The giant Salmonella enterica phage SPN3US belongs to the ϕKZ-related phages which are amongst the most complex virions of prokaryotic viruses, even more complex than most eukaryotic viruses. SPN3US for example assigns 46% of its 240kbp genome to code for virion proteins. We have limited knowledge about these giant phages as they encode extremely diverged genes, from other phages and even to one another. The ϕKZ-related phages possess large genomes and correspondingly large and complex capsids, two sets of fragmented RNAP β and β’-like proteins and they also exhibit an unusual replication having a DNA polymerase split into two polypeptides.
The complete genome of phage SPN3US was previously sequenced by Lee et al. (2011). As is typical for a newly sequenced phage, 80% of its ORFs were annotated as hypothetical. To address this problem of functionally unassigned genes, a novel strategy for phages is to target the essential genes and work to determine their functions using genetic approaches. In this work amber mutants of a giant phage were sequenced for the first time. Once the amber mutation sites were determined the sequence similarity of those genes in other ϕKZ-related phages was analyzed. This has enabled us to identify fourteen essential genes in SPN3US, ten of which code for the components of the phage virion. Previously we knew the function of three genes, now we can infer the function of four more genes. The mutants encoding these essential genes will now form the basis of further studies to determine specific functions for these novel genes. Ten of these genes are well conserved among the ϕKZ-related phages being classified as core genes for this subfamily.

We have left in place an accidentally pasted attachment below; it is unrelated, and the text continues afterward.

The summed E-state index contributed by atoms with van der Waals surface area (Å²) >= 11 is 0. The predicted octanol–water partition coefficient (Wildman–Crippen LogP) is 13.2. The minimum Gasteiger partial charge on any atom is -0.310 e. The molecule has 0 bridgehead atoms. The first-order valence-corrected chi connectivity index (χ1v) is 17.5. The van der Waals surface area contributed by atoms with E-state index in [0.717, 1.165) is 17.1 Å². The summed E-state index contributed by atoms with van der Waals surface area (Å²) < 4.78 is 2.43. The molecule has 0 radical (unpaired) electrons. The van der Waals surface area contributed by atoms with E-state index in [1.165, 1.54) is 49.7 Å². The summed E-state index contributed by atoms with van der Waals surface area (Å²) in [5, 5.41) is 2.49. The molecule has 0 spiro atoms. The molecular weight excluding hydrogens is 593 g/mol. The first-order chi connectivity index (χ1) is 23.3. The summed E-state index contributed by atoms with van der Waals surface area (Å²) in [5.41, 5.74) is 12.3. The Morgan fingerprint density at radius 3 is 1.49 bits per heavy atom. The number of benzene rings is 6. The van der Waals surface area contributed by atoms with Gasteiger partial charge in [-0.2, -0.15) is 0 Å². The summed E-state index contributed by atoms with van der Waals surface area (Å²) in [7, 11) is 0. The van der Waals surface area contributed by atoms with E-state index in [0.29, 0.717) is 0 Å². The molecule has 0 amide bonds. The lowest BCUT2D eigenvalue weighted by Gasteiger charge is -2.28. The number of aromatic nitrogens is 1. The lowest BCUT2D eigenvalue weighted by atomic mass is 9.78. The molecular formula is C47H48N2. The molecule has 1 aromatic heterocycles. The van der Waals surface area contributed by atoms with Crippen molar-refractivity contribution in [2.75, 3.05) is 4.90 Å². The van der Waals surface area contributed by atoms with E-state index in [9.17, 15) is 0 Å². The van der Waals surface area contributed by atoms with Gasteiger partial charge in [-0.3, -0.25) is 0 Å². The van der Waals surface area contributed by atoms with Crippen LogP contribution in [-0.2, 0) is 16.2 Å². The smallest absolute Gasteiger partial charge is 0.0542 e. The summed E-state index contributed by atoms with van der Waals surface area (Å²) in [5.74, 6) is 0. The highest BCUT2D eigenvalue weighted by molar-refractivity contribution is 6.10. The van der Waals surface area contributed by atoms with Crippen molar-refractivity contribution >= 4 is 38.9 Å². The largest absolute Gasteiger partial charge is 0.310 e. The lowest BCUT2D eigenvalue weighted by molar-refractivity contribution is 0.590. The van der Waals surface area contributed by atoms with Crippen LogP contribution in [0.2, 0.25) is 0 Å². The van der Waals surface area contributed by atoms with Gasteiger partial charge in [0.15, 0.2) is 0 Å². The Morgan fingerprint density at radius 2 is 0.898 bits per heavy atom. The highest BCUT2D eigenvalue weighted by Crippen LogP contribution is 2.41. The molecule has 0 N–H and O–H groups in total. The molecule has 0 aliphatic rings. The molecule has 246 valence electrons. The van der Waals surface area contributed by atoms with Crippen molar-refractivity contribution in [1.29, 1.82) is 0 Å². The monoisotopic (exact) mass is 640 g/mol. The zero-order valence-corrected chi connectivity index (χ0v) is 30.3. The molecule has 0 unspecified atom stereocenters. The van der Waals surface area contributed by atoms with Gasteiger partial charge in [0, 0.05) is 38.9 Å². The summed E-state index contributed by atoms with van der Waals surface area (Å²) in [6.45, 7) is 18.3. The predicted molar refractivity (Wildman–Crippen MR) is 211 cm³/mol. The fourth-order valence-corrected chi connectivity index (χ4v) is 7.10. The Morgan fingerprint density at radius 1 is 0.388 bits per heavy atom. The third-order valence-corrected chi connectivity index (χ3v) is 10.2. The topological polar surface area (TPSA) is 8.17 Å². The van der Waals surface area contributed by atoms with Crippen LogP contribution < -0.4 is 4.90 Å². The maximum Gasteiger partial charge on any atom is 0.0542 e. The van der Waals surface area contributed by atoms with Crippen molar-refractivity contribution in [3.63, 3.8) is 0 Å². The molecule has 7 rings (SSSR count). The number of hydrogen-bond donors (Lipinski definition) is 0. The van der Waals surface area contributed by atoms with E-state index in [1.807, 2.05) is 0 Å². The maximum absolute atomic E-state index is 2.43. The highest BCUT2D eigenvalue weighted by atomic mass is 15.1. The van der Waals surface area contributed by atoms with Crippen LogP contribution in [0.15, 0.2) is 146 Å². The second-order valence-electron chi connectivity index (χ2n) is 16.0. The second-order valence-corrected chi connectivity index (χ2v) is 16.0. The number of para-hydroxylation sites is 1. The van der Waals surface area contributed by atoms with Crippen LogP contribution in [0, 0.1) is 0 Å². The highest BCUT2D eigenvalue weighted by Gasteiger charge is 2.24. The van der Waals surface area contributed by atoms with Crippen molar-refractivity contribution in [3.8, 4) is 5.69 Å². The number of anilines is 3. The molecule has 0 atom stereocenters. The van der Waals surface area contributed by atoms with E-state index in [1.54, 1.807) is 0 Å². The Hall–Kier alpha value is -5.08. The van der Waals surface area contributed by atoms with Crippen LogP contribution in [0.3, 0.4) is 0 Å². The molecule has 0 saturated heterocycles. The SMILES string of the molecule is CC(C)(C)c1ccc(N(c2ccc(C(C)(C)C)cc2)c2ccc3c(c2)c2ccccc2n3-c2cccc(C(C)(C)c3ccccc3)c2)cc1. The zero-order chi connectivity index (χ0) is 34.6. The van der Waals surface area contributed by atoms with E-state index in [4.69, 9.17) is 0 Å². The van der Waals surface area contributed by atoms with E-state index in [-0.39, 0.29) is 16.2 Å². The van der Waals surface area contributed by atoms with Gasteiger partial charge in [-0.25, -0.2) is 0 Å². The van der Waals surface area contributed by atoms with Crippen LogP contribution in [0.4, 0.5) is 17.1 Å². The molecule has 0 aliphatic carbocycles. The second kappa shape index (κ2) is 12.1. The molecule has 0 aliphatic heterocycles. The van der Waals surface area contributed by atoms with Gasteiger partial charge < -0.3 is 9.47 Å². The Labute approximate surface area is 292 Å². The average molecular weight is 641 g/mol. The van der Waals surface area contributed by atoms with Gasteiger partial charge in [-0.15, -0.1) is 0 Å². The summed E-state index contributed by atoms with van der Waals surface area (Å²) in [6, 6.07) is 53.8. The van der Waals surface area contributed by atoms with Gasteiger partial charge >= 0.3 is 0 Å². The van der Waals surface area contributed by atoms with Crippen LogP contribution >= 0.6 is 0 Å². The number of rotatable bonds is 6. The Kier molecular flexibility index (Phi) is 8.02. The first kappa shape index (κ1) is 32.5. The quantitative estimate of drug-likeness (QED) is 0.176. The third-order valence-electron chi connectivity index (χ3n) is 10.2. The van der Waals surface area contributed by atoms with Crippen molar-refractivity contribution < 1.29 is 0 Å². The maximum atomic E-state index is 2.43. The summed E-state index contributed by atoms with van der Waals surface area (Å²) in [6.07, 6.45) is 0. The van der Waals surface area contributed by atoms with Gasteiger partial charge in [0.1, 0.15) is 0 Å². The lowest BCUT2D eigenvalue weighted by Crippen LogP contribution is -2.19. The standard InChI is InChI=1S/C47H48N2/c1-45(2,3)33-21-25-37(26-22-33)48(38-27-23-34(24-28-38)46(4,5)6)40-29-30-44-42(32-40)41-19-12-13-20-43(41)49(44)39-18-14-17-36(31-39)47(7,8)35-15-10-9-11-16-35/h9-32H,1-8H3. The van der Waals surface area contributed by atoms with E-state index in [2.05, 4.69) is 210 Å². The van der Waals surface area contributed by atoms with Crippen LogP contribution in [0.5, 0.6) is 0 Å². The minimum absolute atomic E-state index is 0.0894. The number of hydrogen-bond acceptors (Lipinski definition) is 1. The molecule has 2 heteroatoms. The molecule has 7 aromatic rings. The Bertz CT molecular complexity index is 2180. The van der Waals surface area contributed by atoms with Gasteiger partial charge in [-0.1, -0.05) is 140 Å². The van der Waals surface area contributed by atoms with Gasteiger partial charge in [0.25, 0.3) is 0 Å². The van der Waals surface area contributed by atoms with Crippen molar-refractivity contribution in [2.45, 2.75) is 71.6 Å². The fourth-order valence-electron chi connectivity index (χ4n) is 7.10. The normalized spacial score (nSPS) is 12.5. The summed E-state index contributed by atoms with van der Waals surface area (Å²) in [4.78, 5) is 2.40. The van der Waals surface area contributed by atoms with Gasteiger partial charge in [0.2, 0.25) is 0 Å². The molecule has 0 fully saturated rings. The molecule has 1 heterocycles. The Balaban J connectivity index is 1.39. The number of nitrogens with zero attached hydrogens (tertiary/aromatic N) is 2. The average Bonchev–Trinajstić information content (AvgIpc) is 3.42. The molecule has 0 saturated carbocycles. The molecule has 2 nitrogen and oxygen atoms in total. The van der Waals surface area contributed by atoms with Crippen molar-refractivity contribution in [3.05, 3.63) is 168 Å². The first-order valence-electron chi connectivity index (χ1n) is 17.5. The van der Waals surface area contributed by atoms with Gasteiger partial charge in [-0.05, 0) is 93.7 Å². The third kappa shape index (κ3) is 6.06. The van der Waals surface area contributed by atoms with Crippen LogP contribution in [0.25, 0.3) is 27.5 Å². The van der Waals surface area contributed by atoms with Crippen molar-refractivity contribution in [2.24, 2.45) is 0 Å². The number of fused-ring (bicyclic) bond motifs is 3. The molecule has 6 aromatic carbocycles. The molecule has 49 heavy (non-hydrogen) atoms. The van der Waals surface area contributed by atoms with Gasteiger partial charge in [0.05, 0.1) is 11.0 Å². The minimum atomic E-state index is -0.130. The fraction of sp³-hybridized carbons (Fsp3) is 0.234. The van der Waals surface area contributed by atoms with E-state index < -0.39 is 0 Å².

These studies have demonstrated that SPN3US is an excellent model system to study the ϕKZ-related phages.
Library of Congress Subject Headings
Bacteriophages; Mutation (Biology); Viral genetics
Department, Program, or Center
Thomas H. Gosnell School of Life Sciences (COS)
Michael V. Osier
Benítez Quintana, Andrea Denisse, "Analyses of amber mutants of Salmonella phage SPN3US" (2016). Thesis. Rochester Institute of Technology. Accessed from
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